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What We Learned From the Fire’s Last Week

Ruben takes a look back at the week that was.

MLS: New York Red Bulls at Chicago Fire Kamil Krzaczynski-USA TODAY Sports

It’s been a full two weeks since the last time we were able to take a step back and look at the big picture of the Chicago Fire. So for today, here’s what we learned, not just from the win against the New York Red Bulls, but from the last few games as well.

The Defense is Getting Better

The Fire’s biggest problem for the last several seasons, as we all know, has been the defense. Too often is good play undermined by a defensive error that costs the team wins, and sometimes any points at all. You always feel in the pit of your stomach when watching the club that no matter how good they were playing or how in control they were, there was going to be a point in the match where the defense would fall apart and they’d lose everything they worked for. For the last week, however, that has not been the case. The Fire held NYCFC to a clean sheet and held the New York Red Bulls scoreless until the literal last kick of the game.

How are they getting this done? It starts with the move from two center backs to three, and what the third center back is doing. In a normal back four setup, Space is created every time the ball moves from sideline to sideline forcing the defense to shift from one side to the other. Organized and communicative defenses deal with it better and the spaces are smaller, but the spaces still exist leaving room for attackers off the ball to make runs on goal to receive through balls or crosses and turn those into shots.

What the third center back does is fill the space that is given up when the defense has to shift, making it harder for runners to slip between the center backs. They also clean up whatever mistakes are made by over-aggressive actions by the defense. When the ball is turned over or someone is caught upfield, there’s a steady presence there to make sure that nothing disastrous happens.

To do this though, you need to have a guy who is versatile enough in his physical abilities to be able to do all those things, and fortunately for the Fire, they have Mauricio Pineda. When in the 4 back setup earlier in the season, Pineda was struggling a little. Without the direction that comes with good communication necessary for two center backs, he was often taken advantage of by strikers slipping in behind from his blindside without anyone telling him there was someone behind him. Now, he gets to play the sweeper with the whole game in front of him without having to rely on others. He can read the game better from where he is and clean up the mistakes of his teammates, something he’s excelling at.

Pineda isn’t the only thing that’s improved, though. The other center backs have stepped up as well. Whether it’s Kappelhof or Omsberg on the right-hand side or Calvo and sometimes Jonathan Bornstein on the left, they clearly have leveled up in performance to a degree where they can start to go forward without worrying about giving something up on the other side if they don’t end the possession with a shot.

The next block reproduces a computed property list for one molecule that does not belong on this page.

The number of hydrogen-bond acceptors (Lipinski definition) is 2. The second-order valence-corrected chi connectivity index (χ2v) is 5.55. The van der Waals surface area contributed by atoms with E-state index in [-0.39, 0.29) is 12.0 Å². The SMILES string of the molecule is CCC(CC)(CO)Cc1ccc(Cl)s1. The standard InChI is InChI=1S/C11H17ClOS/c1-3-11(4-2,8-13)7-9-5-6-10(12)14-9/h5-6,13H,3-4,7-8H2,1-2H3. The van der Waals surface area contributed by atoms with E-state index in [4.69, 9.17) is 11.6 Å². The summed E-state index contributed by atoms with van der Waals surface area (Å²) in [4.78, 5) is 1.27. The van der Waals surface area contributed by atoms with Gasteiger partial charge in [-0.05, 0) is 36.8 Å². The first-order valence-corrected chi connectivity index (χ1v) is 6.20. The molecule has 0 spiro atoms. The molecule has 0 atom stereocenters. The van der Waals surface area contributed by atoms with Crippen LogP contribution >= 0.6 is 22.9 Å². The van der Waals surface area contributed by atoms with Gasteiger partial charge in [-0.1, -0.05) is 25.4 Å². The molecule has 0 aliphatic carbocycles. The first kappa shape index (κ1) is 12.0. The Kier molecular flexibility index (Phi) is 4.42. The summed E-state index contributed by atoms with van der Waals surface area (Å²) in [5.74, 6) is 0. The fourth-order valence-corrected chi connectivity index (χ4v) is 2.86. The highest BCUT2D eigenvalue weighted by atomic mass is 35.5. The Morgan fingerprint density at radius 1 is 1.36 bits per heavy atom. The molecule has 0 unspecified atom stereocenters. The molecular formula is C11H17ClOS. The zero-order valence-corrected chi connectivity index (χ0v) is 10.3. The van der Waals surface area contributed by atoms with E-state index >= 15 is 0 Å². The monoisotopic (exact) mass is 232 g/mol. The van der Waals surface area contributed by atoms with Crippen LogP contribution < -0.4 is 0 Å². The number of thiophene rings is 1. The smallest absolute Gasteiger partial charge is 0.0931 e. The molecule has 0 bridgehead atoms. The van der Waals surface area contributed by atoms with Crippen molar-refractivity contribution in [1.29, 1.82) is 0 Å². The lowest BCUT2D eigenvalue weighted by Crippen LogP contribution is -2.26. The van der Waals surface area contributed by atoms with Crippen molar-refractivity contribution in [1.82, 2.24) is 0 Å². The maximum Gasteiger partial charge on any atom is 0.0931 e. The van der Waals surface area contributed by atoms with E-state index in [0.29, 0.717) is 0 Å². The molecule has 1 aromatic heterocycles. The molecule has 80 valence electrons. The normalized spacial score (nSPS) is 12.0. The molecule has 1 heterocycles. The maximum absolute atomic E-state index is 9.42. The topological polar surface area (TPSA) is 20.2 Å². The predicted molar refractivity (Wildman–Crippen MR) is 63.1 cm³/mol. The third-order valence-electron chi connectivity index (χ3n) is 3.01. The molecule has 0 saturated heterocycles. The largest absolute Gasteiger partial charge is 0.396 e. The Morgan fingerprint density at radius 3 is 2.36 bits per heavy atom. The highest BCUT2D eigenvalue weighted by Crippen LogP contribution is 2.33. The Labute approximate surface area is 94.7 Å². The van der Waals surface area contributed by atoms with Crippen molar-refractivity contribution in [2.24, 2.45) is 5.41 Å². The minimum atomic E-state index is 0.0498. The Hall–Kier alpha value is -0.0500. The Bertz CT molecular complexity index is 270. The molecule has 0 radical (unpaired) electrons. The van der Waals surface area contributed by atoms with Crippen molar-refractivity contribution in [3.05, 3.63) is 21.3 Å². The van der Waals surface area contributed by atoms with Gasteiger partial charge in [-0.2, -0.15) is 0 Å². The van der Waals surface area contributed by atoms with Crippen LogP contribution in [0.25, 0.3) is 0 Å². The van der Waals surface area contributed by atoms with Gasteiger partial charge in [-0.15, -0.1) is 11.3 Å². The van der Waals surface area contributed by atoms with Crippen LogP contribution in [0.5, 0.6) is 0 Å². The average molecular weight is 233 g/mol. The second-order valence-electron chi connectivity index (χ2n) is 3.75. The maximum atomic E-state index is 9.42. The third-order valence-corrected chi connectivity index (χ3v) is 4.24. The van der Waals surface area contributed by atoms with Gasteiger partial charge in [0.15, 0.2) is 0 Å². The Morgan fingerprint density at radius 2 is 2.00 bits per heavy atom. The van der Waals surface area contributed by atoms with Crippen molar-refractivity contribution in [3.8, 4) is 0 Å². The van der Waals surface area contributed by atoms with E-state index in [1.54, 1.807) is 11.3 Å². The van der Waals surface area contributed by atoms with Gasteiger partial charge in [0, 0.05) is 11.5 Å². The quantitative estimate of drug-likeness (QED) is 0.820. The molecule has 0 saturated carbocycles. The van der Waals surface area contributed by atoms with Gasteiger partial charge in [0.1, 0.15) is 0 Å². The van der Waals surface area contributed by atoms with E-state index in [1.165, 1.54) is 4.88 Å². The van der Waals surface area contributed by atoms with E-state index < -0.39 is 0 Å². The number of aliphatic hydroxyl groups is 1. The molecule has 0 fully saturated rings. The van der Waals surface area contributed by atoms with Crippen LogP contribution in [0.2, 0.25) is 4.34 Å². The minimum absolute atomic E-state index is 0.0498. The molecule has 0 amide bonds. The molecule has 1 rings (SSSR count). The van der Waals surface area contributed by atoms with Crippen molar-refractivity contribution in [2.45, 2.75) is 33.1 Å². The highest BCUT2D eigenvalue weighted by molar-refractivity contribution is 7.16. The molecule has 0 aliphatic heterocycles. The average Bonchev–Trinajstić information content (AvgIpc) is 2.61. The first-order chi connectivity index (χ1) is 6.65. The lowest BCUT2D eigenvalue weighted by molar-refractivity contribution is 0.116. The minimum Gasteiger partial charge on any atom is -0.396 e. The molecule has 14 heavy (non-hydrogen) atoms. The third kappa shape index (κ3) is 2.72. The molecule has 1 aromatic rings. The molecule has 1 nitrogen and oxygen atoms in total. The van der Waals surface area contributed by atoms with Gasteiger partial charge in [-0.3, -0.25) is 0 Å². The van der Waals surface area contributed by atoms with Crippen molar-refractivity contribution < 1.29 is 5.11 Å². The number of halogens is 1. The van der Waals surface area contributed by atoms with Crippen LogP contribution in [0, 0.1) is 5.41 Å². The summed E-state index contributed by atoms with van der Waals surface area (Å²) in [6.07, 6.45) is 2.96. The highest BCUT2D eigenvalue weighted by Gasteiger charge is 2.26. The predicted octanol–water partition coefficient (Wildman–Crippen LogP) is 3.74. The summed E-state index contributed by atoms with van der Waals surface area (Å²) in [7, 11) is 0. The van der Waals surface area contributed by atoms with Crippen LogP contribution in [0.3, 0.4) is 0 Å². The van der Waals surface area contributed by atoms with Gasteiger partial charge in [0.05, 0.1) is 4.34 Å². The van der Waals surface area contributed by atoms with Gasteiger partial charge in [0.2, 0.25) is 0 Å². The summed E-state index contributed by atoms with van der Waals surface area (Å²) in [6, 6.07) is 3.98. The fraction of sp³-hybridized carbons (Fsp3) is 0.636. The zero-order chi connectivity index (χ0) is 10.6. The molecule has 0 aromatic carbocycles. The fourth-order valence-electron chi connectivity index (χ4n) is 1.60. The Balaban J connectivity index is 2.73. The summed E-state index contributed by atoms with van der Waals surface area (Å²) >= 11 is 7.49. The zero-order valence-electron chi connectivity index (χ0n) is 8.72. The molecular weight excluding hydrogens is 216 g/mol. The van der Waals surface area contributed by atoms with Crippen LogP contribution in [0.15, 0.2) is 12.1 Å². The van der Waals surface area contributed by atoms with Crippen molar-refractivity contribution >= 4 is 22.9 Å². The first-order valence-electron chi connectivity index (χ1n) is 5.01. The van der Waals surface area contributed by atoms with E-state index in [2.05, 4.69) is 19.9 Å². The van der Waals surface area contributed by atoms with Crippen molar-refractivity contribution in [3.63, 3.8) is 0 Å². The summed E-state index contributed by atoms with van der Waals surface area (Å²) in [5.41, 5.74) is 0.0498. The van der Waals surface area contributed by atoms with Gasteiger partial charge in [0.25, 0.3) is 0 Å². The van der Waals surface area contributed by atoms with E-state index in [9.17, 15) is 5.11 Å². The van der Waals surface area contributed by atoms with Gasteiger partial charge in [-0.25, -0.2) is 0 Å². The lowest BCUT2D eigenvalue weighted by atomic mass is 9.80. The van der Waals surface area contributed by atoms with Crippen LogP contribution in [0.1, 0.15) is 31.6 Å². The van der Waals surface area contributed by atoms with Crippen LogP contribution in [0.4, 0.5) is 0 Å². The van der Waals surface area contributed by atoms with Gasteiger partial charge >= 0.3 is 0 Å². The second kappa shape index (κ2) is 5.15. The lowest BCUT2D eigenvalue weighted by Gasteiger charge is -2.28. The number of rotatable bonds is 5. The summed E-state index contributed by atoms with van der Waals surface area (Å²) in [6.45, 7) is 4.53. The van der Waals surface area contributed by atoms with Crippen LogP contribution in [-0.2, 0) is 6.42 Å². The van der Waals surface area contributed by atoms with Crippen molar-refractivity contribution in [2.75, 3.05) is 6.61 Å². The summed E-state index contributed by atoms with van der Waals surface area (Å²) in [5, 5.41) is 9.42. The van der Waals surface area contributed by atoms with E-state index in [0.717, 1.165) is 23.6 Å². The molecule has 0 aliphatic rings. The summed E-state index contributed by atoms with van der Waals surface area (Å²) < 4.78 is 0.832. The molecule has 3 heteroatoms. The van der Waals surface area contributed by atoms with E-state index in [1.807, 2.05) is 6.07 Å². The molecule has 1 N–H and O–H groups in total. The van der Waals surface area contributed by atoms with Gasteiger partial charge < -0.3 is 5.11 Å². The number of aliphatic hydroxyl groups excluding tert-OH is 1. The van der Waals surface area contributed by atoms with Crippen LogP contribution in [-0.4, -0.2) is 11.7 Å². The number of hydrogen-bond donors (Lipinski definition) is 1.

Luka Is a (Good) Problem

The hot topic right now in Chicago Fire land is Luka Stojanovic and whether or not he should be seeing more playing time. There is no question that on merit, the answer is yes. The reigning MLS player of the week should get more playing time.

BUT

The Fire until now could not afford to play him. The movement to three center backs meant that there’s been one less spot in midfield for an offensive-minded player, and they could not afford to have a true attacking midfielder when the defense is as bad as it has been. Medran and Herbers have been essential at keeping things from tipping over on the defensive side while they get used to having a back three (or back five depending on how you look at it). During the match, Luka was having some problems defending, especially late in the contest. There were plenty of times he either got turned around 1v1 or was out of position and the Red Bulls had the run of the right side of their offense.

However, with how the defense performed against the Red Bulls and because of their overall growth, the Fire can maybe afford to play it a little less safe in the attack. Fabian Herbers is not an offensive juggernaut, no matter what his 2020 said, and Luka could play in that spot, or as the shadow striker underneath Chinonso Offor or Robert Beric instead of Stanislav Ivanov or Ignacio Aliseda. The problem with this is that he’s not really that kind of player either. His ball skills mean he should be playing further back, picking up balls 40 yards from goal and being a playmaker.

In the short term, this won’t be that big of an issue. Medran is in the health and safety protocol and Luka is sure to get those minutes. But what happens when he comes back? Medran’s played the best he’s ever played in a Fire shirt the last month and a half. He’s part of the reason the Fire have started to turn this thing around. Fabian Herbers has also been a steady force in the middle, doing a lot of the dirty work that a good team needs to be able to do.

The Fire are in a tough spot, and there are no easy answers. Luka deserves more playing time, but if they play him, they risk losing the stability that they’ve worked so hard to achieve. But these are the kind of problems managers have had to solve since the game began, and it’s where Raphael Wicky is going to have the biggest impact on the club’s results.